Does indexOf simply walk through the array or does it do something that is faster? I know that this is implementation dependent but what does Chrome or Firefox do?

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    You should probably go to a mailing list for developers of the implementations you care about and ask there. Since ECMAScript is Java—like, I would expect developers to leverage underlying platform–native methods where possible since most already have optimised functions for this. But that is just a guess.
    – RobG
    Oct 10, 2013 at 4:40
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    Firefox implementation can be seen here. @GameAlchemist Please control your frustration & channelize it to buttons like the close button at SO...
    – loxxy
    Oct 10, 2013 at 4:48

3 Answers 3


The most efficient way to find the first index matching a value in an unsorted array is to just walk through the list in order, which is O(n). MDN also has some hints:

Returns the first index at which a given element can be found in the array, or -1 if it is not present.



Default: 0 (Entire array is searched)
The index to start the search at. If the index is greater than or equal to the array's length, -1 is returned, which means the array will not be searched. If the provided index value is a negative number, it is taken as the offset from the end of the array. Note: if the provided index is negative, the array is still searched from front to back. If the calculated index is less than 0, then the whole array will be searched.

In case you're wondering, here's how WebKit implements it:

EncodedJSValue JSC_HOST_CALL arrayProtoFuncIndexOf(ExecState* exec)
    JSObject* thisObj = exec->hostThisValue().toThis(exec, StrictMode).toObject(exec);
    unsigned length = thisObj->get(exec, exec->propertyNames().length).toUInt32(exec);
    if (exec->hadException())
        return JSValue::encode(jsUndefined());

    unsigned index = argumentClampedIndexFromStartOrEnd(exec, 1, length);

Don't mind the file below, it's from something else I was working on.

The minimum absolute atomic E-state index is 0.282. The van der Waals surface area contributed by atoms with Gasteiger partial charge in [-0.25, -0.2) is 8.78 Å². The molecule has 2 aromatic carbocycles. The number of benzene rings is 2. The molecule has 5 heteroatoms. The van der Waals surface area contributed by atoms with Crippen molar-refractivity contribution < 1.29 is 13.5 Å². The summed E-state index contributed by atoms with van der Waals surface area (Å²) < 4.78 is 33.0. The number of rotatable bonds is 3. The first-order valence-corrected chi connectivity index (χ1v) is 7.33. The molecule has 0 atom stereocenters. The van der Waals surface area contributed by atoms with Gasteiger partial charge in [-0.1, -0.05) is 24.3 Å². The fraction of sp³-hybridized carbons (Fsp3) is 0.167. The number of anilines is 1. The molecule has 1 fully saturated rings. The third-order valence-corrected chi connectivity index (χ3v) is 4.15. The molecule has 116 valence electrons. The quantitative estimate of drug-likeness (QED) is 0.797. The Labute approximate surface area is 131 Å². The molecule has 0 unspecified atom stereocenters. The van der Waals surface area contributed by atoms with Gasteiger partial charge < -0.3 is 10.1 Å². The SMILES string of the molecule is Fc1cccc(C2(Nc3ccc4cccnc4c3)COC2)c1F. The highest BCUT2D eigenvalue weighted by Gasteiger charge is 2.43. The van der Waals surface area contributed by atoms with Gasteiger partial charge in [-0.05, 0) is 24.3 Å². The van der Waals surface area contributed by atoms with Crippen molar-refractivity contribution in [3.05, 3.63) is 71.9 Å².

JSValue searchElement = exec->argument(0);
    for (; index < length; ++index) {
        JSValue e = getProperty(exec, thisObj, index);
        if (exec->hadException())
            return JSValue::encode(jsUndefined());
        if (!e)
        if (JSValue::strictEqual(exec, searchElement, e))
            return JSValue::encode(jsNumber(index));

    return JSValue::encode(jsNumber(-1));
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    thanks, so if I know that the array I'm working with is sorted, I'm better of using custom implementation of binary search as it has better complexity of O(log(N))? Apr 14, 2017 at 10:52
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    @Maximus It depends on the size of your array, but if it's large enough that this is significant then it's worth a try. I would benchmark it to make sure you're not making it slower by replacing a built-in (C++) function with a JavaScript function though (for small N, the less efficient algorithm in C++ will probably beat the more efficient algorithm in JavaScript). Apr 14, 2017 at 14:04

With no guarantees about the nature or order of items in an array, you cannot do better than O(n), so it would walk through the array. Even if it was to parallelise the actual search across CPUs (no idea if firefox or chrome do this, but they could), it does not change the time complexity with a finite number of CPUs.

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    JS arrays are not regular arrays as the name implies, but actually hash maps. It would be possible to just create a second index for the values in addition to the keys, thus giving better time complexity on value lookup in exchange for memory usage.
    – j-pb
    Nov 22, 2015 at 23:45
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    @Casey It's worth noting that JS arrays are JS objects - just with integer keys and some additional methods. From the Mozilla Array docs: "Arrays are list-like objects whose prototype has methods to perform traversal and mutation operations." You can see for yourself that arrays use key/value pairs by running Object.keys(['a', 'b']); and Object.values(['a', 'b']);. Jan 18, 2018 at 4:00

In ECMA6, you have the Set(), and then you can do:

var obj = new Set();
obj.has(1) === true;
obj.has(2) === false;

The performance of has is O(1).

  • The has() should definitely be faster than indexOf(), but we are not sure if the order of elements makes any different for the original post author... Jan 18, 2018 at 20:13
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    Yep, it don't have much information, but i just want to show another possibilty! Thanks
    – Matheus
    Jan 18, 2018 at 20:45
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    @StefanoSaitta No its O(1) stackoverflow.com/questions/31091772/… May 1, 2018 at 14:32
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    This doesn't answer the question
    – Liam
    May 2, 2018 at 12:01
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    If you convert the array into a set, wouldn't that still be O(n)? Nov 5, 2019 at 3:51

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